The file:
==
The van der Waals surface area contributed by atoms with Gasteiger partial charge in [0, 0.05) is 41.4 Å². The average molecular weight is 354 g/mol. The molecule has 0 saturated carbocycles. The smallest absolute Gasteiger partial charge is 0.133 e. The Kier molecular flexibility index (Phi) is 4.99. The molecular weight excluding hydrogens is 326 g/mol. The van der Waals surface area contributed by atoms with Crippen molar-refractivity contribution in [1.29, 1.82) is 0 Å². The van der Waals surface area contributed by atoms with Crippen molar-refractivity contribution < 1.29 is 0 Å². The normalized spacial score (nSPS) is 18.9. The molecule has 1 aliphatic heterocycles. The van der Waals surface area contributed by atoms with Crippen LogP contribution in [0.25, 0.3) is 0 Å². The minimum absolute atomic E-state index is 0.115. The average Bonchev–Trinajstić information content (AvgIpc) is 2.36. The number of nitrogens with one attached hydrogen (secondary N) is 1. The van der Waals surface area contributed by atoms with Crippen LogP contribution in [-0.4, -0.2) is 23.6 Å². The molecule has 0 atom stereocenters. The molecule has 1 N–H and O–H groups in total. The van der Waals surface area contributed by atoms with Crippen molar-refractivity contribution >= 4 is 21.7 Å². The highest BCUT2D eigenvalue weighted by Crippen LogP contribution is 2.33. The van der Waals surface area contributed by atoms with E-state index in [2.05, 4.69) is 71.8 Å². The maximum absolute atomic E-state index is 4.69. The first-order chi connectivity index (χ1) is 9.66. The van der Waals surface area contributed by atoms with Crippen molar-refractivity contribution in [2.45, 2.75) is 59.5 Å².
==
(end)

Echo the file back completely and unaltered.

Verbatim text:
The van der Waals surface area contributed by atoms with Gasteiger partial charge in [0, 0.05) is 41.4 Å². The average molecular weight is 354 g/mol. The molecule has 0 saturated carbocycles. The smallest absolute Gasteiger partial charge is 0.133 e. The Kier molecular flexibility index (Phi) is 4.99. The molecular weight excluding hydrogens is 326 g/mol. The van der Waals surface area contributed by atoms with Crippen molar-refractivity contribution in [1.29, 1.82) is 0 Å². The van der Waals surface area contributed by atoms with Crippen molar-refractivity contribution < 1.29 is 0 Å². The normalized spacial score (nSPS) is 18.9. The molecule has 1 aliphatic heterocycles. The van der Waals surface area contributed by atoms with Crippen LogP contribution in [0.25, 0.3) is 0 Å². The minimum absolute atomic E-state index is 0.115. The average Bonchev–Trinajstić information content (AvgIpc) is 2.36. The number of nitrogens with one attached hydrogen (secondary N) is 1. The van der Waals surface area contributed by atoms with Crippen LogP contribution in [-0.4, -0.2) is 23.6 Å². The molecule has 0 atom stereocenters. The molecule has 1 N–H and O–H groups in total. The van der Waals surface area contributed by atoms with Crippen molar-refractivity contribution >= 4 is 21.7 Å². The highest BCUT2D eigenvalue weighted by Crippen LogP contribution is 2.33. The van der Waals surface area contributed by atoms with E-state index in [2.05, 4.69) is 71.8 Å². The maximum absolute atomic E-state index is 4.69. The first-order chi connectivity index (χ1) is 9.66. The van der Waals surface area contributed by atoms with Crippen molar-refractivity contribution in [2.45, 2.75) is 59.5 Å².